To type just the accent, you hit the accent key and then the space key.

International English keyboard layout and chart

Lots of other dead keys and tricks with this one, but if you're already a touch typist, it's really the easiest way to go.
Cheers,
Bev
 

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I've set up my computers to work with QWERTY keyboards for the last 20 + years that I have been in France. When I have bought a laptop or other device with a built in keyboard, I still switch to the "US International with dead keys" layout. To type accents, you use the single quote for the accent aigu, and the key just to the left of the 1 on the upper row of keys for the accent grave. When you hit the "accent key" you initially get nothing (i.e. the "dead key") and then you hit the letter you want to accent.

To type just the accent, you hit the accent key and then the space key.

International English keyboard layout and chart

Lots of other dead keys and tricks with this one, but if you're already a touch typist, it's really the easiest way to go.
Cheers,
Bev
The keyboard in the link doesn't match mine, even for the keys highlighted in blue.

Still, when I was regularly using my inbuilt keyboard and my French separate keyboard, I could touch type reasonably well in French if I used the built-in one set to French keyboard - but nowhere near as fast.
 

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That is because it is an American keyboard layout.
Ah well, mine is supposed to be an American keyboard (which is usually the case for laptops purchased in Australia) - it certainly isn't a UK one. You may not have noticed, but even US keyboards to vary.
 

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I have no intention of switching keyboard layouts. The reason is that even when living full-time in France, any papers I write, any lectures I prepare, consulting work that I do, will be in English. As a very good long-time touch typist, switching keyboards would ruin me.

As for typing accents, I use Apple products, which all (MacBook, iPad, iPhone) have the same basis. Hold the key down for a few moments longer, a popup pops up with a number for each possible accent. Press that number and you're good to go. After a while you know the options and you don't have to wait for the popup. You end up doing it automatically, just as the rest of your typing.

accents.jpg
 

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I had to change from QUERTY to AZERTY literally overnight and mid-project, because I had to unexpectedly replace my computer - mine got stolen so I literally had to rush to Leclerc and buy one so I could get on with my work. I was stressed out in any case on account of the theft, and having to get used to the new keyboard layout whilst trying to keep on schedule with my deadlines nearly drove me demented. For a week or so I got Q's and Z's and semi-colons all over the place, and I sat staring at the keyboard looking everywhere for things like @, brackets etc. The air was blue from morning to night.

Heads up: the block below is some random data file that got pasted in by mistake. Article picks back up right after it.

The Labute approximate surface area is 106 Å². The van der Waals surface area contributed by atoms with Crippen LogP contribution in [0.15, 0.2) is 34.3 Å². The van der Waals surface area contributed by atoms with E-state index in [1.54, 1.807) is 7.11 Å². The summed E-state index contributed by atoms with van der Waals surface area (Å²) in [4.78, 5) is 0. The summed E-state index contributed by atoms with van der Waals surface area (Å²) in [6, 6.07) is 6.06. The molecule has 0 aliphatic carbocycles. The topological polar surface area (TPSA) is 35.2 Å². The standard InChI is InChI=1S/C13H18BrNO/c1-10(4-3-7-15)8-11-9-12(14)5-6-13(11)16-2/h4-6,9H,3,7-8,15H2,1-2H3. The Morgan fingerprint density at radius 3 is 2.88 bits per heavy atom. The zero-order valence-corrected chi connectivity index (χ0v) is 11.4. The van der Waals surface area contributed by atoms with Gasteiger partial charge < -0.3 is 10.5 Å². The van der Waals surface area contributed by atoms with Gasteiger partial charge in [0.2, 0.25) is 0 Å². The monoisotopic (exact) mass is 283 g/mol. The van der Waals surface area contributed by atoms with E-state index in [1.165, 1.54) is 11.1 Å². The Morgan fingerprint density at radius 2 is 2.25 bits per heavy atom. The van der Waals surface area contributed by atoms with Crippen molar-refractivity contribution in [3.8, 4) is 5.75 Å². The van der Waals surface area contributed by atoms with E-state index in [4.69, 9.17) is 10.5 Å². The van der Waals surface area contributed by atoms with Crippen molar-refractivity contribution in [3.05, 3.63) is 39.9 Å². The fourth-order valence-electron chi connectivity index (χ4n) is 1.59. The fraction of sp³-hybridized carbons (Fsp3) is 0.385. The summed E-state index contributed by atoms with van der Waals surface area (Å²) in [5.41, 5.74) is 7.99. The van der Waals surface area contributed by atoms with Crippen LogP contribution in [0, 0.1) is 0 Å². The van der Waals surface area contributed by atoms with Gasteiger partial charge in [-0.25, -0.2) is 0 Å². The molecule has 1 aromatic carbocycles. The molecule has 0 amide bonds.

Having got through the pain barrier I wouldn't switch back. I can type as fast on AZERTY now as ever I could on QWERTY, of course when I have to use a QWERTY I get the same problems with Q's etc. I type probably 60 : 40 English to French, but I find there are advantages when typing French and no disadvantages with typing English, once you're used to it. However the first AZERTY I bought, with zero advance planning, didn't have a separate keypad for figures so you had to use the shift key to type figures, and I never really got the hang of that, kept ending up with a row of punctuation. Since then I've always made sure to choose ones with the numbers on a separate keypad.

Hope this helps.
 

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ET: That's because you're used to a number pad. Given my age :)D) I have no issues keying figures in the top row, even with the caps lock on - which actually means I never took advantage of the number pad.
 

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At the risk of linking different threads and of being unnecessarily contentious...is it showIng a lack of integration in France if you use a QWERTY keyboard to write French?

Anybody know about the rules for accents on French capital letters? My Swmbo was a primary school teacher and says "no" to accented capitals, but some Fr gov forms insist? What does the mighty (and often ignored ) Académie française say on this mega important topic?

...As for touch typing...I'm a long term example of the "hunt and peck" style.

DejW
 

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Integrated, schmintegrated - you do what is most comfortable for you. But nearly all operating systems allow you to change the keyboard setup. I've always liked that because you can really freak folks out if they are watching you type something and see you hit the s key but get the a on the screen. (Yes, I have a perverse sense of humor.)